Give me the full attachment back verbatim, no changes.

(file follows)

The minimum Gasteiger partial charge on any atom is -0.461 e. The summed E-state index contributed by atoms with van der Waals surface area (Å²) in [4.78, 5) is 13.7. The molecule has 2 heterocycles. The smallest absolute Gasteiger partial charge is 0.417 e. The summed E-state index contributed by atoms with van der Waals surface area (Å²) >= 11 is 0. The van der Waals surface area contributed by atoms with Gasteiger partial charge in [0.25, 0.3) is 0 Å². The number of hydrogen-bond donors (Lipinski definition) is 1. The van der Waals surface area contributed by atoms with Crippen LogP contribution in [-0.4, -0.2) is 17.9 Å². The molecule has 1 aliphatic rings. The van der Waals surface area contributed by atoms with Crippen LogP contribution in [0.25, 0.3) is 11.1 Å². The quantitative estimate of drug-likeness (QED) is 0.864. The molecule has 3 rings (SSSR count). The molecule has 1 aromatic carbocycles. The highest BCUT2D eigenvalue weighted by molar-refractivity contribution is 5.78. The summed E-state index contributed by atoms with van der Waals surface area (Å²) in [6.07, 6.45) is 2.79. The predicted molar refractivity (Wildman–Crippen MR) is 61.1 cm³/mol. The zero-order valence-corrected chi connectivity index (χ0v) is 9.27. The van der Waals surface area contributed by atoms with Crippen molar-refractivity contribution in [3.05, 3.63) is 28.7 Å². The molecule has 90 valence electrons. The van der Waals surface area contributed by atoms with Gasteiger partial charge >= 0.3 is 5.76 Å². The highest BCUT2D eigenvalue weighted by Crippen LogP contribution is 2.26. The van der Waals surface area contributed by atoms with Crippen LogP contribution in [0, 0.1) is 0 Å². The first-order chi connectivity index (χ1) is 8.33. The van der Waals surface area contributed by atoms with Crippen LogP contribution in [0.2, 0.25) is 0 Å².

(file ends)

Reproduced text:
The minimum Gasteiger partial charge on any atom is -0.461 e. The summed E-state index contributed by atoms with van der Waals surface area (Å²) in [4.78, 5) is 13.7. The molecule has 2 heterocycles. The smallest absolute Gasteiger partial charge is 0.417 e. The summed E-state index contributed by atoms with van der Waals surface area (Å²) >= 11 is 0. The van der Waals surface area contributed by atoms with Gasteiger partial charge in [0.25, 0.3) is 0 Å². The number of hydrogen-bond donors (Lipinski definition) is 1. The van der Waals surface area contributed by atoms with Crippen LogP contribution in [-0.4, -0.2) is 17.9 Å². The molecule has 1 aliphatic rings. The van der Waals surface area contributed by atoms with Crippen LogP contribution in [0.25, 0.3) is 11.1 Å². The quantitative estimate of drug-likeness (QED) is 0.864. The molecule has 3 rings (SSSR count). The molecule has 1 aromatic carbocycles. The highest BCUT2D eigenvalue weighted by molar-refractivity contribution is 5.78. The summed E-state index contributed by atoms with van der Waals surface area (Å²) in [6.07, 6.45) is 2.79. The predicted molar refractivity (Wildman–Crippen MR) is 61.1 cm³/mol. The zero-order valence-corrected chi connectivity index (χ0v) is 9.27. The van der Waals surface area contributed by atoms with Crippen molar-refractivity contribution in [3.05, 3.63) is 28.7 Å². The molecule has 90 valence electrons. The van der Waals surface area contributed by atoms with Gasteiger partial charge >= 0.3 is 5.76 Å². The highest BCUT2D eigenvalue weighted by Crippen LogP contribution is 2.26. The van der Waals surface area contributed by atoms with Crippen LogP contribution in [0, 0.1) is 0 Å². The first-order chi connectivity index (χ1) is 8.33. The van der Waals surface area contributed by atoms with Crippen LogP contribution in [0.2, 0.25) is 0 Å².